The apps are “recommended by teachers,” the section proclaims.
Google explains that it worked with teachers from across the U.S. to come up with this curated list of apps with educational value. The teachers were recruited to rate content based on their expertise in learning and child development, and had a diverse background in terms of things like years of experience, demographics, and locations in the U.S.
The apps must also meet Google’s Designed for Families (DFF) program requirements.
At launch, the recommended apps come from publishers like MarcoPolo Learning Inc., BrainPOP, Edoki Academy and others, and include those that teach kids about facts and figures, interesting places around the world, and, of course – it’s Google! – the basics of coding, among other things.
There are currently a few dozen recommended apps, but they won’t appear all at once. Instead, Google tells us, the list will refresh on a weekly basis so as not to overwhelm either the parent or child.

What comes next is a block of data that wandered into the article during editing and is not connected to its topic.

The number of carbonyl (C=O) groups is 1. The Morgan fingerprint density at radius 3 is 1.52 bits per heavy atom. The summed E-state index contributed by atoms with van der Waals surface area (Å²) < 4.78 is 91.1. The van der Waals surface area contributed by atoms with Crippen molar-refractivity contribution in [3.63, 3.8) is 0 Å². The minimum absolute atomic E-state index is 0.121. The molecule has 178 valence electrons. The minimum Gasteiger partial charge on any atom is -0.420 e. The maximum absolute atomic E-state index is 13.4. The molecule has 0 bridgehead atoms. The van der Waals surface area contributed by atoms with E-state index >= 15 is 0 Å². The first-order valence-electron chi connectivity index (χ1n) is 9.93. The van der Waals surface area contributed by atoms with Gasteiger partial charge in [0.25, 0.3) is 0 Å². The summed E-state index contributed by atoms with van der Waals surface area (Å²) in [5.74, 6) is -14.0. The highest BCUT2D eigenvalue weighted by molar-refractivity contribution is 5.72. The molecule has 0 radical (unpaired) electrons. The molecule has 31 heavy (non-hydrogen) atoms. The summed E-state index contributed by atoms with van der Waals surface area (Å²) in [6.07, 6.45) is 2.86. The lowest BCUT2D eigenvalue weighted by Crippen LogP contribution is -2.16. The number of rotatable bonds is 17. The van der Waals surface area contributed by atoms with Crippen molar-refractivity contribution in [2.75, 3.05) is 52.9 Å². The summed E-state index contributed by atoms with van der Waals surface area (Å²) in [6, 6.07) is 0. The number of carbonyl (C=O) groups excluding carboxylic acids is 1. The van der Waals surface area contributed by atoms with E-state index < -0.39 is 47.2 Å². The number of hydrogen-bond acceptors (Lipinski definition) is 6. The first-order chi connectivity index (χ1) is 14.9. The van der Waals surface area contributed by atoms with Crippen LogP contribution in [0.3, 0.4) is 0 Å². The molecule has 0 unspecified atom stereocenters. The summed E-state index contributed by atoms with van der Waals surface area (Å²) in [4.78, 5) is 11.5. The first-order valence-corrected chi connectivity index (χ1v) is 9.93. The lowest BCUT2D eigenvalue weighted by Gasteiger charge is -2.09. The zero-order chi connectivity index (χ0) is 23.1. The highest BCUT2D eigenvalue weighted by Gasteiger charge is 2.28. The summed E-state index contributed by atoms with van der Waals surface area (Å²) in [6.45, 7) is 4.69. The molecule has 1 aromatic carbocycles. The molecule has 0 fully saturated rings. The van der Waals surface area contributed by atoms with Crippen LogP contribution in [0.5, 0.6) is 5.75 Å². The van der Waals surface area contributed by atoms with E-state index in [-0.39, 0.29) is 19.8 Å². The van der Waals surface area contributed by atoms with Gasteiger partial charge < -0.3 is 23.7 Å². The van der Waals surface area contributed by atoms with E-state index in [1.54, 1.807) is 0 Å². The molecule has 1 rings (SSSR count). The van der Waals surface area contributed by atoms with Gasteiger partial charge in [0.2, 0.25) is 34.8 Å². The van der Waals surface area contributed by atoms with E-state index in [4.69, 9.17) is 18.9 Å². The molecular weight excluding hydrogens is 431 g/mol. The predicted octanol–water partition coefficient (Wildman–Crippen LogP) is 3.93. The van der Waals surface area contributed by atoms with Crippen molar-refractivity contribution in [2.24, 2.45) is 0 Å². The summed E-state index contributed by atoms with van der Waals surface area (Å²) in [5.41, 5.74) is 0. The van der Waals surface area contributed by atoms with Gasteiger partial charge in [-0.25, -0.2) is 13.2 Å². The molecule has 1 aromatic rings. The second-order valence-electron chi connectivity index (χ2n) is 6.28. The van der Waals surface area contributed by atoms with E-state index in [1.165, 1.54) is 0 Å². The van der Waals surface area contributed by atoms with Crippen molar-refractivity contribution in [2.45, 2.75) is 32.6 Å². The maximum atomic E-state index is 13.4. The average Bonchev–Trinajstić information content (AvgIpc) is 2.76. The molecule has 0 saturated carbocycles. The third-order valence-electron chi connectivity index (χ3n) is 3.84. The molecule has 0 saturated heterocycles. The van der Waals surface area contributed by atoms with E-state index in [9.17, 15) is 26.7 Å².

Over time, Google plans to add more apps to the feature, including those for other age ranges.
Currently, all the apps are free, but Google may choose to highlight paid apps in the future, a spokesperson says.
Parents can tap on the apps to visit their page on Google Play, and add them directly to their child’s device with a tap on the “Install” button.
The feature is available in the Family Link mobile app for parents in the U.S. for the time being. Google says it will be available in other markets over time.
The recommendations of “nutritious” apps, as Google refers to them in an announcement, comes at a time when major tech companies are paying increased attention to the time spent on devices, and a growing concern among consumers – parents and otherwise – that it’s not time well spent.
At Google’s developer conference in May, the company detailed new Android-based tools for managing and monitoring screen time to promote healthier app and device usage. This includes ways to prevent the phone from distracting or stimulating users, as well as time limits for apps.
These sorts of controls are things parents want for their children, too, which is what Family Link, launched publicly in fall 2017, has provided.
But when even “screen time” itself is being seen as a concern, it makes sense that Google would want to showcase some of the apps that provide something of value.
The feature is launching today on Family Link for Android with iOS support to follow.